Enforcement of Civil Rights Law Declined Since ’99, Study Finds
WASHINGTON, Nov. 21 (AP) – Federal enforcement of civil rights laws has dropped sharply since 1999, as the level of complaints received by the Justice Department has remained relatively constant, according a study released Sunday.
Criminal charges of civil rights violations were brought against 84 defendants last year, down from 159 in 1999, according to Justice Department data analyzed by the Transactional Records Access Clearinghouse at Syracuse University.
The study also found that the number of times the Federal Bureau of Investigation or another federal investigative agency recommended prosecution in civil rights cases fell by more than one-third, from more than 3,000 in 1999 to just over 1,900 last year. Federal court data also show that the government has sought fewer civil sanctions against civil rights violators.
One of the study’s authors, David Burnham, said the results showed that civil rights enforcement dropped across the board in President Bush’s first term in office. “Collectively, some violators of the civil rights laws are not being dealt with by the government,” Professor Burnham said. “This trend, we think, is significant.”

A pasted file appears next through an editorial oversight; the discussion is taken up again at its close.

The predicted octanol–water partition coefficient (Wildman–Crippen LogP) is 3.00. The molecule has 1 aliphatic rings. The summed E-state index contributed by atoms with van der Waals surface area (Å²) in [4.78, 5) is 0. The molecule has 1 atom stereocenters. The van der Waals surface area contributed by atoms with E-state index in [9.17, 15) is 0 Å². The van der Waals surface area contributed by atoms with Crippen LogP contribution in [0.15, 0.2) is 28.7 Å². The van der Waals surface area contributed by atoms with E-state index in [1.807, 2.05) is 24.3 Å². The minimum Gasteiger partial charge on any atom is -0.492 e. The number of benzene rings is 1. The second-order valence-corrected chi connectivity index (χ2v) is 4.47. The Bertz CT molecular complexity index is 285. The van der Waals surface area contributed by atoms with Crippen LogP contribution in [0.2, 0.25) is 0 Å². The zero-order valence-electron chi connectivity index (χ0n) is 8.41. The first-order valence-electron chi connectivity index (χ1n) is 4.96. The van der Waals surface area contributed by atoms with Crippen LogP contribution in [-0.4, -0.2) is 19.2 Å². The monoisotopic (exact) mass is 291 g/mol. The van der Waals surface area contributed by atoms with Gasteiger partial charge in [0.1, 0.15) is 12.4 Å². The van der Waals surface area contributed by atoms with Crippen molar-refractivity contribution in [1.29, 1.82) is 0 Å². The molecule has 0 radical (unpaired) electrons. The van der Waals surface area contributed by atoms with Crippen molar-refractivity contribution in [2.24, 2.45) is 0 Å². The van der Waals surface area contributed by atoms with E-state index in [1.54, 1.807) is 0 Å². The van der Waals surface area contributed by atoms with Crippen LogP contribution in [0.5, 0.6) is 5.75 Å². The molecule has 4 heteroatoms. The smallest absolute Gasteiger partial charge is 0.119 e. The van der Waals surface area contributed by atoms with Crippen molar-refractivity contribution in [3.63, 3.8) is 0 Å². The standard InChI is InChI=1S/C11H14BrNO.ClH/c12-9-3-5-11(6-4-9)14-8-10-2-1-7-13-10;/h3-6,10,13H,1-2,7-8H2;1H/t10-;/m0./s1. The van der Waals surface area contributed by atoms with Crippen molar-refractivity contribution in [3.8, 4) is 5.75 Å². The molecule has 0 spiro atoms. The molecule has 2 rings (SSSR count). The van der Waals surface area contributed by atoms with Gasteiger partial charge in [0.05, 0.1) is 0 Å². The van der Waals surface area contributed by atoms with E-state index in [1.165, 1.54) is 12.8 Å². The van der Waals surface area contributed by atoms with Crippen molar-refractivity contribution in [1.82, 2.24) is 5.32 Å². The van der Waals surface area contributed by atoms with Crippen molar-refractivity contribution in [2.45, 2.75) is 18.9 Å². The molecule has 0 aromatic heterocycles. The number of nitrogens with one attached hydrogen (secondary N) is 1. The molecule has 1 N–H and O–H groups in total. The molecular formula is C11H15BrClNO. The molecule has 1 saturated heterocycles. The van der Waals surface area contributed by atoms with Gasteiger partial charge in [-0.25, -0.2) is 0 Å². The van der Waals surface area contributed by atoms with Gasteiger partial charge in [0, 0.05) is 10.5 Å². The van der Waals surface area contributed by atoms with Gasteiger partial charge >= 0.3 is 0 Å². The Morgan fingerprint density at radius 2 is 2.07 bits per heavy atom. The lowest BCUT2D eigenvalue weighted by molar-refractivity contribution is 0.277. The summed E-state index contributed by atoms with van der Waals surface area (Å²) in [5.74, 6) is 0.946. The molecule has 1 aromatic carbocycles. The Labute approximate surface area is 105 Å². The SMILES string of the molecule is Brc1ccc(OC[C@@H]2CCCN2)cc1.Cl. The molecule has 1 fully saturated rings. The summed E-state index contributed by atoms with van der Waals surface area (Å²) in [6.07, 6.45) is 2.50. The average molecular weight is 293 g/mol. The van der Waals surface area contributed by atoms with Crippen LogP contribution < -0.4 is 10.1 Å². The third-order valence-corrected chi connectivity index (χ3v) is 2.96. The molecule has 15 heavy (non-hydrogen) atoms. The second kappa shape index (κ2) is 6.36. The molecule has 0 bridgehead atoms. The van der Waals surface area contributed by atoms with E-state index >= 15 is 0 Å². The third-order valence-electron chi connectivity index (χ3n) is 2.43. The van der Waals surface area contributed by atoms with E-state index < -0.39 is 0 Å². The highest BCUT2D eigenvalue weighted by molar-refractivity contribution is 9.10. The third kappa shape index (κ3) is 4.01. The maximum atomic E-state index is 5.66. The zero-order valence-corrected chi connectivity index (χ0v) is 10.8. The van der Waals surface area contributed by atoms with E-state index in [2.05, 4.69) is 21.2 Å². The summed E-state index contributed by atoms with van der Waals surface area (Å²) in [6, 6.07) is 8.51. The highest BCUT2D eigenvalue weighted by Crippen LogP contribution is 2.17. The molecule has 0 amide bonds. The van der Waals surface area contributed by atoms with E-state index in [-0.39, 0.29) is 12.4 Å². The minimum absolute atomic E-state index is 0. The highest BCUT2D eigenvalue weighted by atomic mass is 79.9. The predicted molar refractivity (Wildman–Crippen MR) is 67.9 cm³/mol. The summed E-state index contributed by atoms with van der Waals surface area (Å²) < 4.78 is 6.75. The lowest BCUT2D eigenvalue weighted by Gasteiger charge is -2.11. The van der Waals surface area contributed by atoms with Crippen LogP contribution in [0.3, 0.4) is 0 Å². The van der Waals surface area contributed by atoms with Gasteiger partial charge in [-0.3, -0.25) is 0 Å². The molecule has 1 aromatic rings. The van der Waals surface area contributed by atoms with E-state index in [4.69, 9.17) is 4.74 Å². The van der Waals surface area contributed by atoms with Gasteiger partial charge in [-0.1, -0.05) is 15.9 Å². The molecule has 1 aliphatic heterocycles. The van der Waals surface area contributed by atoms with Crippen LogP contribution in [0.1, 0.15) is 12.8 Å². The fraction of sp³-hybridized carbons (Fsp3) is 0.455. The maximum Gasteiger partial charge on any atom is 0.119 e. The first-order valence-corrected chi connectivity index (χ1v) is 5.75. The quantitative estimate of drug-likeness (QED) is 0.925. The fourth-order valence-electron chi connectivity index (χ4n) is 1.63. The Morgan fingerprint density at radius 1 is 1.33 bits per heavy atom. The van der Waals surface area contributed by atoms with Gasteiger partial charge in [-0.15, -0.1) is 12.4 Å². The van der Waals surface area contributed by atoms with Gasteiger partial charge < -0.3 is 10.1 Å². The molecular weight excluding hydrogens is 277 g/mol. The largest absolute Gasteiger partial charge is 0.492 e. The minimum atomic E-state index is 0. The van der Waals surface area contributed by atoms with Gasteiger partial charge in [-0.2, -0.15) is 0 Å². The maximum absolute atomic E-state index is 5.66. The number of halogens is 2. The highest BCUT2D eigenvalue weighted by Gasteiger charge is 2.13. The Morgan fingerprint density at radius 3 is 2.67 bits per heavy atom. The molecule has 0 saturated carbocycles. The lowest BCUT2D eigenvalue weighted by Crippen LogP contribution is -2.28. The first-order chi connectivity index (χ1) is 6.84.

It is unlikely the decline has occurred because of fewer civil rights violations occurring, the study suggests. The number of complaints about possible violations received by the Justice Department has remained at about 12,000 annually for each of the past five years.
The Justice Department had no comment about the study.
When he announced his resignation on Nov. 9, Attorney General John Ashcroft listed as one of the department’s accomplishments a statistic that showed the number of civil rights prosecutions was slightly higher over the past three years than the previous three-year period. Mr. Ashcroft also said the department had tripled the number of defendants charged in human trafficking cases compared with the previous three years.
The Syracuse report gives no conclusive reasons for the reduction over five years in civil rights enforcement but speculates that it could have resulted from federal prosecutors and investigators having spent far more time than in previous years on terrorism cases after the Sept. 11, 2001, attacks.
Civil rights cases made up a tiny fraction of the Justice Department’s total of 99,341 criminal prosecutions in 2003. The study found, however, that only civil rights and environmental prosecutions were down from 1999 to 2003 as the total caseload rose by about 10 percent.
By far the biggest criminal prosecution category is illegal drugs, at about 33,100 cases last year, followed by immigration, weapons violations, white-collar crime and others. The study was based on data collected from the Justice Department, federal courts and Congressional budget documents. Autor: AP